The unknown type is supposed to be annoying to work with because it's "safe". If you don't want safety, the more flexible any type can be used instead. You need to use type narrowing (see the section #Type Predicates and Type Narrowing) or some method of type inference (such as typeof) to work safely with the unknown type.

const x = { a: 1 } as unknown;
// const y = x.a; // Error: 'x' is of type 'unknown';
if (x && typeof x === 'object' && 'a' in x) {
  const y = x.a;

A weakness in the type system

Here is an edge case

const builder1 = (f: () => string): (() => string) => f;
const builder2 = (f: () => string): typeof f => f;
const f = (): string => demo.b;

const demo = {
  // a: builder1(() => demo.b), // demo: any
  // a: builder2(() => demo.b), // demo: any
  a: f, // demo: { a: () => string, b: string }
  b: 'b',

Why don't the first two a's work? Because Typescript cannot be certain that you have not evaluated the parameter.

As an aside, the following is an error:

// bad! type error!
const demo: {
  a: demo.b,
  b: 'b'

You cannot refer to the object before you've defined it. But if a is a function, it's okay, because the definition of a as a function means demo.b does not need to be evaluated until the function is called.

const demo: {
  a: () => demo.b,
  b: 'b'

This is why a: f works in the first definition. But, Typescript does not know what is happening inside the builder function. You can tell the Typescript type system that the return "is the unevaluated parameter", but you aren't actually telling it that, you are simply saying the return "is a function that returns a string". Only you know that the function you are returning is the same function that was passed in as a parameter.

Why can't Typescript infer this? Because the Typescript type inference algorithm is "weak" or "liberal". It is duck-typing.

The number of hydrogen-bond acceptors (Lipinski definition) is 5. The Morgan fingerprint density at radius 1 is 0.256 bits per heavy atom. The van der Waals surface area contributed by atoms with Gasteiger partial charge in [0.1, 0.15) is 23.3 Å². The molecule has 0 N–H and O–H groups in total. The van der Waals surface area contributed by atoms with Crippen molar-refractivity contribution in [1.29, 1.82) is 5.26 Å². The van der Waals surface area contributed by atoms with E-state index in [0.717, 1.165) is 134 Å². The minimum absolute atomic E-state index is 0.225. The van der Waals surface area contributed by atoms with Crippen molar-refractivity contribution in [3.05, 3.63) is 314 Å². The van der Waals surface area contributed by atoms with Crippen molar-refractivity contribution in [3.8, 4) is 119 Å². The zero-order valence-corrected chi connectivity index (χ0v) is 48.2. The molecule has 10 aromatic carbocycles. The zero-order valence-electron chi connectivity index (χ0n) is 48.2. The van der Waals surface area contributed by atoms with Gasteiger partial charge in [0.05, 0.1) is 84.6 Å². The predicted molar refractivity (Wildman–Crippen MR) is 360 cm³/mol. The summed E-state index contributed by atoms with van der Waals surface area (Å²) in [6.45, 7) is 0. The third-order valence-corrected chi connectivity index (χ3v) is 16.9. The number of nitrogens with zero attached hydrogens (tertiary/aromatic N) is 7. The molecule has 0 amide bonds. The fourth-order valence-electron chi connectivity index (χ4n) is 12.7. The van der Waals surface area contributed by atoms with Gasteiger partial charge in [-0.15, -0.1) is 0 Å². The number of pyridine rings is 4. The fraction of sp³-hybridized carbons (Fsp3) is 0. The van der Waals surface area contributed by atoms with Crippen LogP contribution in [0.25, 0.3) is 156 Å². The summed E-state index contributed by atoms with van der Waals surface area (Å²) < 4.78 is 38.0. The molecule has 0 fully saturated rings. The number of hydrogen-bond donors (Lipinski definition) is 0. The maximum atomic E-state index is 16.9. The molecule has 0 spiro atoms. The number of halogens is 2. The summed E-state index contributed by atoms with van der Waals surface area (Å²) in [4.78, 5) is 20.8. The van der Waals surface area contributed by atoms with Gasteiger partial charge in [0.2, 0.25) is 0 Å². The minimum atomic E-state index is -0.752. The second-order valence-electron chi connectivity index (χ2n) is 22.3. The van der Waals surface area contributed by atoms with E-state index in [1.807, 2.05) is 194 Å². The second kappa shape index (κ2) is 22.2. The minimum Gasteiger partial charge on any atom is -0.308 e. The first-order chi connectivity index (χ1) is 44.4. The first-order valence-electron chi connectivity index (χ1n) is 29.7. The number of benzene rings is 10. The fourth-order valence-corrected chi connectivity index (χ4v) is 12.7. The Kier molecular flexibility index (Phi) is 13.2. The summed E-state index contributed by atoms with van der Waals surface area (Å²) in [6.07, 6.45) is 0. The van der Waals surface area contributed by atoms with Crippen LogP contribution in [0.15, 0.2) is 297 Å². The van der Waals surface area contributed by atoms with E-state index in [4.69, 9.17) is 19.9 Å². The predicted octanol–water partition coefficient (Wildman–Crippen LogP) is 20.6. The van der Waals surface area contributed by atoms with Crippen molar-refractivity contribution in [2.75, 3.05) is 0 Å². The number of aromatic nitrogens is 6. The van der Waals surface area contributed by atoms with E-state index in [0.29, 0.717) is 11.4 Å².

Any situation where Typescript is uncertain of evaluation, it will act like this. For example, default parameters are the same way:

const pre = {
  // a: (x: string = pre.b) => x ?? pre.b, // pre: any
  // a: (x: () => string = () => pre.b) => x(), // pre: any
  a: (x: string = 'b') => x ?? pre.b, // pre: { ... }
  b: 'b',

The first a above is perhaps intuitive because the default parameter would need to be immediately evaluated. But, it doesn't error out with "define before using", it instead just anys your object. The second a is similar to our builder problem: it's not "reading" your code, just inferring types, so it can't be certain you are delaying evaluating pre.b. The final a allows for normal type inference.

Nested object with comments

The goal is a namespace/object containing "discoverable" (aka auto-completable) nested functions and constants, spread across multiple files, well tested and commentated. For example, A.b.c(), where the global namespace/object is A, b.js has b-related functions, c is such a function defined in b.js with comments and is tested in b.test.js.

You have to do this just right to keep hold of the comments. There's a million different ways to compose a large nested object of functions, but this one is my favourite because you can keep the comments local, the tests can import just the function under test, and the full object is easily discoverable and importable.

// one.ts

/** uno comment */
export function uno() {
  return 1;

/** ein comment */
export function ein() {
  return 1;

// two.ts

/** dos comment */
export function dos() {
  return 2;

/** zwei comment */
export function zwei() {
  return 2;

// index.ts